Legal and illegal networks are threatening the fish stocks in Namibia’s rivers and reservoirs. There are regulatory laws, but control is lacking. Sport fishermen and communities that depend on fishing already feel the impact of the dwindling stocks.
Lodge owners, especially on the Kavango River, as well as sport fishermen and fishing experts demand that all fishing nets be banned. The traditional leaders, who have strictly regulated fishing along the Kavango for decades, are also in favour of a ban. Stricter and better controls are demanded for the other rivers, too – the Kwando, Chobe, Linyanti and the Zambezi. Private individuals and companies have employed fish guards for a section of the Zambezi River. Their salaries and the equipment they use are paid by the private sector. A tributary on the Namibian side of the Zambezi River has been proclaimed a fish sanctuary. Fish guards from the Sikunga Conservancy patrol this section as well as the Zambezi section on Namibian side and look for the prohibited monofilament fishing nets and longlines. Each month they take several kilometres of illegal netting out of the water, mostly set by Zambians.
“We have almost no fish left in the Kavango, because the stock has been drastically reduced through the use of legal and illegal fishing nets. Kavango fishermen complain about Caprivians conducting commercial fishing in the Kavango River, especially during the three months when commercial fishing is not allowed in the Zambezi,” says the Senior Fisheries Biologist at the Kamutjonga Inland Fisheries Institute (KIFI), Dr Francois Jacobs. The topic of his doctoral thesis was Nature Conservation Ecology of Tigerfish in the Kavango. The river is known as Cubango in Angola and Okavango in Botswana.
The Freshwater Fishery Department of the Ministry of Fisheries and Marine Resources is responsible for the fish in dams and rivers. In certain areas, such as Bwabwata National Park and Mahango National Park bordering it to the west, the Ministry of Environment and Tourism is also part of the efforts to protect fish stocks and combat illegal fishing. But according to experts the stocks of tiger fish, various tilapia species and catfish have dropped dramatically in the national parks as well. They say that fishermen, even from neighbouring Botswana, have illegally invaded the park with their mokoros and fishing nets to exploit the rivers there.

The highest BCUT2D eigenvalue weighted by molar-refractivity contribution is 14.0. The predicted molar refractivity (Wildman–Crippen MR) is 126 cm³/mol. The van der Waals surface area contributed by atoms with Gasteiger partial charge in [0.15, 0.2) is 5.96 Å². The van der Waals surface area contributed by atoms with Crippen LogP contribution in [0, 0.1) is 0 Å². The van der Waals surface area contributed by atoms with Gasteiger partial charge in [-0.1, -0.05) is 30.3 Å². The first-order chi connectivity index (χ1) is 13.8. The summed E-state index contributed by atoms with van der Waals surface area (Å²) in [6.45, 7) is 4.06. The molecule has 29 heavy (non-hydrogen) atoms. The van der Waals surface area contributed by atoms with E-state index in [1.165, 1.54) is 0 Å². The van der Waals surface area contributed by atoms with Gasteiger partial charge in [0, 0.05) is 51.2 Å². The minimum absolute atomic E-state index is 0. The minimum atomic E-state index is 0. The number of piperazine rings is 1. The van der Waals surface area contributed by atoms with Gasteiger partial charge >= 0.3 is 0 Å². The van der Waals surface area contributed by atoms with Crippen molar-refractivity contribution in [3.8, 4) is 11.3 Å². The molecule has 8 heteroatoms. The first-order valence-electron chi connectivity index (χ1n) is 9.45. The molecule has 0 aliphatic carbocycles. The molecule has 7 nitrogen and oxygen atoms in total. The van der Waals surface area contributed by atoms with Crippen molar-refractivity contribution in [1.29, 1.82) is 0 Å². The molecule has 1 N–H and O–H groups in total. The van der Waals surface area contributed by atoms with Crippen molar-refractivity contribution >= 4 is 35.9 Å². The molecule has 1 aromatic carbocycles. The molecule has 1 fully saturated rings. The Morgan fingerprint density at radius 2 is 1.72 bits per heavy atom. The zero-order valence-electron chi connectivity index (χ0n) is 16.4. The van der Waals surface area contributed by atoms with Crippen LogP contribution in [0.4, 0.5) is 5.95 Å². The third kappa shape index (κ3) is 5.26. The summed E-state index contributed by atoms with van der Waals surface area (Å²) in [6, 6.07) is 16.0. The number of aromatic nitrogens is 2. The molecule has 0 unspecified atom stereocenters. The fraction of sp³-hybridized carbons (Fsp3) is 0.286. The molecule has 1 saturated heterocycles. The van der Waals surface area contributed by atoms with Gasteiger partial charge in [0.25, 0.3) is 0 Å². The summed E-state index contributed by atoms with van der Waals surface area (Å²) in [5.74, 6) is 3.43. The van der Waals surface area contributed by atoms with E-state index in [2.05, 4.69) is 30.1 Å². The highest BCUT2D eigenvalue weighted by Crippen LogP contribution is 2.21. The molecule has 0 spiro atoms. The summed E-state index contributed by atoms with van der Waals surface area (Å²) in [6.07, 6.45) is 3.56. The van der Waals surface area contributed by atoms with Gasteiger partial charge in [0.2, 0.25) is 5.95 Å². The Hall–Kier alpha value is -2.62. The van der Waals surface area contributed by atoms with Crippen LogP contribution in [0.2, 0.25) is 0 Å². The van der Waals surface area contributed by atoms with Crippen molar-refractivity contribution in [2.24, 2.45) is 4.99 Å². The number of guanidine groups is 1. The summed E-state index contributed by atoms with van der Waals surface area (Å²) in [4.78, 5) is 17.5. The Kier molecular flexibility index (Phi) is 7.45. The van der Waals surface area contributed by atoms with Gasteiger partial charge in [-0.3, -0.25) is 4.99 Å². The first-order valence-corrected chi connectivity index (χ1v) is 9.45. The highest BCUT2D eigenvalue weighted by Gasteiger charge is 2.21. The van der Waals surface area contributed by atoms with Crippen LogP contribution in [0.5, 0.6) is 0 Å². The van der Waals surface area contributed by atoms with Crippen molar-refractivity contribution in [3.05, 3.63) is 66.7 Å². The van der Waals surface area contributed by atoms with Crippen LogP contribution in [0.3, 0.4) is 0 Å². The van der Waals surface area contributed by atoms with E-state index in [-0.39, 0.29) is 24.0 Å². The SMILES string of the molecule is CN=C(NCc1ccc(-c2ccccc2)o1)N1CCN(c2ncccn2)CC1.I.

Dr Jacobs promotes the establishment of fish protection areas in sections of the river where – safe for a few exceptions – fishing and angling will be strictly prohibited to allow for the undisturbed recovery of stocks so that other parts can be repopulated again. He envisages protected sections with a length of ten to fifteen kilometres each, controlled by the Ministry of Fisheries and the Ministry of the Environment, but with responsibility also transferred to the traditional leaders and thus the communities.
The drought and the resulting low water levels of the rivers have added to the negative impact on fish stocks this year. Since the floodplains are not flooded, the newly hatched fish of most species are unable to get into those shallower, densely vegetated areas to find shelter and food. Instead they have to stay in the main river, says Dr Jacobs, which means less protection, less food and a lot more predators. On top of that the water temperature is usually lower. If no sexually mature animals from this generation survive, the effects will be seen in about five years, the fish expert said.
The fish stocks in the rivers forming the country’s north-eastern border are important for tourism but have far more significance for the rural population. On the Kavango River alone, some 24 000 people depend on fishing. A healthy fish population affects the diversity of birds which in turn attracts tourists. Another aspect of the ecological balance is that fewer birds on the riverbanks leave fewer droppings, i.e. vital nutrients for plants, and fewer plants translate yet again into fewer fish and birds.
Author: Dirk Heinrich